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Biden Administration Makes Contingency Plans for Rail Shutdown

President Joe Biden’s administration on Tuesday made contingency plans aiming to ensure deliveries of critical goods in the event of a shutdown of the U.S. rail system while pressing railroads and unions to reach a deal to avoid a work stoppage affecting freight and passenger service.

The potential shutdown, which could come as early as Friday, could freeze almost 30 percent of U.S. cargo shipments, stoke inflation, impede supplies of food and fuel, cost the U.S. economy about $2 billion per day and cause transportation woes.

Railroads including Union Pacific, Berkshire Hathaway’s BNSF, CSX, and Norfolk Southern have until a minute after midnight on Friday to reach tentative deals with three hold-out unions representing about 60,000 workers.

If agreements are not reached, there could be union strikes or employer lockouts. But the railroads and unions also could agree to stay at the bargaining table or the Democratic-led Congress could intervene by extending talks or establishing settlement terms.

The Biden administration’s push comes as food, energy, automotive, and retail groups implore Congress to intervene, saying a rail shutdown could threaten everything from global grain supplies to shipments of goods related to Christmas holiday shopping.

White House Press Secretary Karine Jean-Pierre said the administration is asking truckers and air shippers to assist should rail service cease and also is considering invoking emergency authorities. Jean-Pierre added that the administration is hosting daily interagency meetings to assess which supply chains and commodities are at highest risk.

Railroads on Monday stopped accepting shipments for hazardous materials such as chlorine and chemicals used in fertilizer so they are not stranded in unsafe locations if rail traffic stops.

The energy sector relies on railroads to move coal, crude oil, ethanol, and other products.

Some railroads plan to impose additional restrictions that could impact food suppliers and online retailers that use intermodal services that connect ships, trains and trucks. BNSF, which serves the western United States, said it will stop accepting refrigerated intermodal cargo. Norfolk Southern, which serves the eastern United States, said it will stop accepting all intermodal shipments.

Passenger railroad Amtrak, which uses tracks maintained by freight railways, is facing growing disruptions. Amtrak said it will cancel trains on seven more long-distance routes on Wednesday after it began canceling trains on four long-distance routes on Tuesday.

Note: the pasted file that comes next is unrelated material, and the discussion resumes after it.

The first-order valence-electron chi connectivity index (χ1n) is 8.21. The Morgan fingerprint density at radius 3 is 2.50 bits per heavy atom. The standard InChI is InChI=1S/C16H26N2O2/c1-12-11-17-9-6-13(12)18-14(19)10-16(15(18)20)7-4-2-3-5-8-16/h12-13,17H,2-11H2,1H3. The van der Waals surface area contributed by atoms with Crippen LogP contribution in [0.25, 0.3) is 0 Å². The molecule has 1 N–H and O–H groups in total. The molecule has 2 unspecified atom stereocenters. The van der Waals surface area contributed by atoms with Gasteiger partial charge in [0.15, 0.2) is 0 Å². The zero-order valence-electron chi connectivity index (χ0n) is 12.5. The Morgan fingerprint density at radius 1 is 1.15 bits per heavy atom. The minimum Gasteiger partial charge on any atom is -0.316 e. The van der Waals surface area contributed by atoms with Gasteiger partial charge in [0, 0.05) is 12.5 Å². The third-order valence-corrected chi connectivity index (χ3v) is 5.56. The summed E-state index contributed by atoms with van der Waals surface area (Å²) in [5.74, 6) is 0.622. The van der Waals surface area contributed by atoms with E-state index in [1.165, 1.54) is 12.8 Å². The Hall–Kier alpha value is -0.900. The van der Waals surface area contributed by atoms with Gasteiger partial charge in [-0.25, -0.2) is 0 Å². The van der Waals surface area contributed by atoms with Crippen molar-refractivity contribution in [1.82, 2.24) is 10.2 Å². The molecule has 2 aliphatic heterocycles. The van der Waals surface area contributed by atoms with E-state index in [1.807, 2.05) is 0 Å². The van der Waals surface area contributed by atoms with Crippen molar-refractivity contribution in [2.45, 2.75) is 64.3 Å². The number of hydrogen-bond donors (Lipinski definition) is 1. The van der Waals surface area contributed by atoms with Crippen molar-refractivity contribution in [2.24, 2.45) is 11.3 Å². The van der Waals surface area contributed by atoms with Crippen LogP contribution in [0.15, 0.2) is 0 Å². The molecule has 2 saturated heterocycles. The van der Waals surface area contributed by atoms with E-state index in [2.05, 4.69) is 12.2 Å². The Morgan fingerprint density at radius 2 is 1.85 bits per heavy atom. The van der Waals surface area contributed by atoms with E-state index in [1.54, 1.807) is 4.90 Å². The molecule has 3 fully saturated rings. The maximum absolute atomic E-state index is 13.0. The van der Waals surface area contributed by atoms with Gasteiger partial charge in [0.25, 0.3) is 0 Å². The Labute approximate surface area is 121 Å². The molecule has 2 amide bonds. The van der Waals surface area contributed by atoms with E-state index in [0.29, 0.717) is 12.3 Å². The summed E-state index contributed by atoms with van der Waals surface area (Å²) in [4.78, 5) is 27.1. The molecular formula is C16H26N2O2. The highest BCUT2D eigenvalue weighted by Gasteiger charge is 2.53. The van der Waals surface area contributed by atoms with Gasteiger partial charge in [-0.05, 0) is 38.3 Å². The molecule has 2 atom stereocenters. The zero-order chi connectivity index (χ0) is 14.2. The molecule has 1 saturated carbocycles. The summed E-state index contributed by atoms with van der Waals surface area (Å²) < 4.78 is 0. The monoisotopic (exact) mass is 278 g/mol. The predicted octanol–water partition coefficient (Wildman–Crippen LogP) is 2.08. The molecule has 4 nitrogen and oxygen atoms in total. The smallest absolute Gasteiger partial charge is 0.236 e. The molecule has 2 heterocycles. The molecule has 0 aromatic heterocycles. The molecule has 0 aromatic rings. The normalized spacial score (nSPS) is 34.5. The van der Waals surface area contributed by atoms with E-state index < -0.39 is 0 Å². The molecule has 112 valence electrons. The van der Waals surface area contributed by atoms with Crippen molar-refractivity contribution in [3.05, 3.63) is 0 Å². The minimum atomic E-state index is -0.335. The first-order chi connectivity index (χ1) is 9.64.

High Stakes

The stakes are high for Biden, who has vowed to rein in soaring consumer costs ahead of November elections that will determine whether his fellow Democrats maintain control of Congress.

Biden appointed an emergency board in July to create a framework for settlement terms.

That has not happened since the early 1990s, when Congress sent the parties into final and binding arbitration.

Unions in the current talks have been offered significant pay increases. Three of 12 unions, representing about half of the 115,000 workers affected by the negotiations, have yet to sign deals. They are grappling with railroads over working conditions that they have said worsened after the industry slashed its workforce by almost 30 percent during the past six years.

Rail customers have said a shutdown will send them scrambling for alternative transportation and storage for everything from ammonia and fuel to cars and chicken feed.

It takes about four trucks to handle cargo in a single rail car. The United States does not have the estimated 467,000 trucks or the necessary labor to support such a shift. Beyond that, some cargo is too heavy or large to travel over the road.

A rail work stoppage could strike as U.S. farmers harvest corn, wheat, and soybeans for export around the world, according to the National Grain and Feed Association.

“The economic damages across the food and agricultural supply chain would be swift and severe,” the group said.

Justin Louchheim, senior director of government affairs at the Fertilizer Institute, which represents companies that rely on ammonia supplies, added: “When you contemplate global food security, I’d say it’s a crisis right now.”

Automakers worry that a disruption could empty dealer showrooms by stranding cars in the wrong places. Toyota said it would have to store vehicles and “many locations would run out of storage within two to four days of production.”

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